The retention challenge is to offer a good culture, with motivation and engagement to reduce turnover. “Employers need to constantly find different ways to stimulate, engage and motivate their teams as a result,” says Lamm.
The Monday Group recognises that a lot of businesses in this sector are small to medium-sized enterprises and require broader HR support to source, develop and retain key talent within their organisations. They need help to operate via best practice HR methods. They need to undertake training programmes to foster employee engagement.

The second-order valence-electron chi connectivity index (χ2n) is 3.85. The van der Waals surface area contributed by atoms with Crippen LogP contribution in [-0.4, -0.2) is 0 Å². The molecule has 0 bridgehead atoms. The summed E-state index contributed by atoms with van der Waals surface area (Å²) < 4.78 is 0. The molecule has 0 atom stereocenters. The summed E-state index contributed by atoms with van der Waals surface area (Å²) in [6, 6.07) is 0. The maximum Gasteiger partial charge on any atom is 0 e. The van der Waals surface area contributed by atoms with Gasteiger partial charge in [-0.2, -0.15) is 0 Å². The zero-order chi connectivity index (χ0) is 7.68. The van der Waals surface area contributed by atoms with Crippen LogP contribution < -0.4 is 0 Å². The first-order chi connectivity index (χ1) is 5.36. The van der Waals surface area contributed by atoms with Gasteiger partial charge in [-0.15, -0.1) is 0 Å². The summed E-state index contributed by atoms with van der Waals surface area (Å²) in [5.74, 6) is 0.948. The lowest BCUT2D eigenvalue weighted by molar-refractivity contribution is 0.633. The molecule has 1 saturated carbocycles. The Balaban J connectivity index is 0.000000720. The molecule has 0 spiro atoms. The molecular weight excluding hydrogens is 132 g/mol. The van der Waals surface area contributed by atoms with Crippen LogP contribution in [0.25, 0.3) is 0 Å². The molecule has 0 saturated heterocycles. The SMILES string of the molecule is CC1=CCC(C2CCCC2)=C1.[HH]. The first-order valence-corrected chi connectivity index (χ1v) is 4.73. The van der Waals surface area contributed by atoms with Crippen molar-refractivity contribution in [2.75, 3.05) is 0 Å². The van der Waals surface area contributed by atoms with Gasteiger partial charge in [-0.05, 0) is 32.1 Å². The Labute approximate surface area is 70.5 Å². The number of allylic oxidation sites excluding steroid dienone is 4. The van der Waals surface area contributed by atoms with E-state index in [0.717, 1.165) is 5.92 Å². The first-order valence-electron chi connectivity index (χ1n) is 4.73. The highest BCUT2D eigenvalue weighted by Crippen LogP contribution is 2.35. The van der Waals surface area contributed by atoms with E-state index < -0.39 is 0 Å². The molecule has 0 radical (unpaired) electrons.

“Multi-venue businesses have numerous organisational workforce layers which result in complex workforce management requirements, often without a dedicated internal HR professional,” says Lamm. “It’s for this reason that we offer an end-to-end Recruitment and HR Consulting service to clients.”
There’s no doubt it’s a fascinating and exciting time to be part of the events, hospitality and leisure industries within Australia and The Monday Group will continue to play a leading role in shaping talent management for the industry’s leading players.